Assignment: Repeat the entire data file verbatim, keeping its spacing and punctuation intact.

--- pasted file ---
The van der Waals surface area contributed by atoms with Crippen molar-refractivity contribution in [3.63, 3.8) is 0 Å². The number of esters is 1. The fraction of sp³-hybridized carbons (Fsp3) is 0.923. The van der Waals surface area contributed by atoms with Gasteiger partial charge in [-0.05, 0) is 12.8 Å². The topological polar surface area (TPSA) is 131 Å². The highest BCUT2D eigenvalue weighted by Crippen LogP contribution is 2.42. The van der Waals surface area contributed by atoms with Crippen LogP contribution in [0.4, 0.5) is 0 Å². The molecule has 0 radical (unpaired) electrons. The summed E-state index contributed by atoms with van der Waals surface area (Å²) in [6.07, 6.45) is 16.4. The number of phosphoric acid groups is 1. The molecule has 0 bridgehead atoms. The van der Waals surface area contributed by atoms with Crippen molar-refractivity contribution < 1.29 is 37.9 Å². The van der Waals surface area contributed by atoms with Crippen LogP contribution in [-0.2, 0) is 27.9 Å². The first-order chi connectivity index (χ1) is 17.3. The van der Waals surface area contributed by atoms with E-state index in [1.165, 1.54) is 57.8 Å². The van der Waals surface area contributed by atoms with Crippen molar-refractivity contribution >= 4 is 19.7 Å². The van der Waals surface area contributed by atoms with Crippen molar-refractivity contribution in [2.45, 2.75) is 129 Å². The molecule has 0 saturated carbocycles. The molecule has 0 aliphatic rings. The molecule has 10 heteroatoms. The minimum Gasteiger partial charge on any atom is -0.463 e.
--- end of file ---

The van der Waals surface area contributed by atoms with Crippen molar-refractivity contribution in [3.63, 3.8) is 0 Å². The number of esters is 1. The fraction of sp³-hybridized carbons (Fsp3) is 0.923. The van der Waals surface area contributed by atoms with Gasteiger partial charge in [-0.05, 0) is 12.8 Å². The topological polar surface area (TPSA) is 131 Å². The highest BCUT2D eigenvalue weighted by Crippen LogP contribution is 2.42. The van der Waals surface area contributed by atoms with Crippen LogP contribution in [0.4, 0.5) is 0 Å². The molecule has 0 radical (unpaired) electrons. The summed E-state index contributed by atoms with van der Waals surface area (Å²) in [6.07, 6.45) is 16.4. The number of phosphoric acid groups is 1. The molecule has 0 bridgehead atoms. The van der Waals surface area contributed by atoms with Crippen molar-refractivity contribution < 1.29 is 37.9 Å². The van der Waals surface area contributed by atoms with Crippen LogP contribution in [-0.2, 0) is 27.9 Å². The first-order chi connectivity index (χ1) is 17.3. The van der Waals surface area contributed by atoms with E-state index in [1.165, 1.54) is 57.8 Å². The van der Waals surface area contributed by atoms with Crippen molar-refractivity contribution >= 4 is 19.7 Å². The van der Waals surface area contributed by atoms with Crippen molar-refractivity contribution in [2.45, 2.75) is 129 Å². The molecule has 0 saturated carbocycles. The molecule has 0 aliphatic rings. The molecule has 10 heteroatoms. The minimum Gasteiger partial charge on any atom is -0.463 e.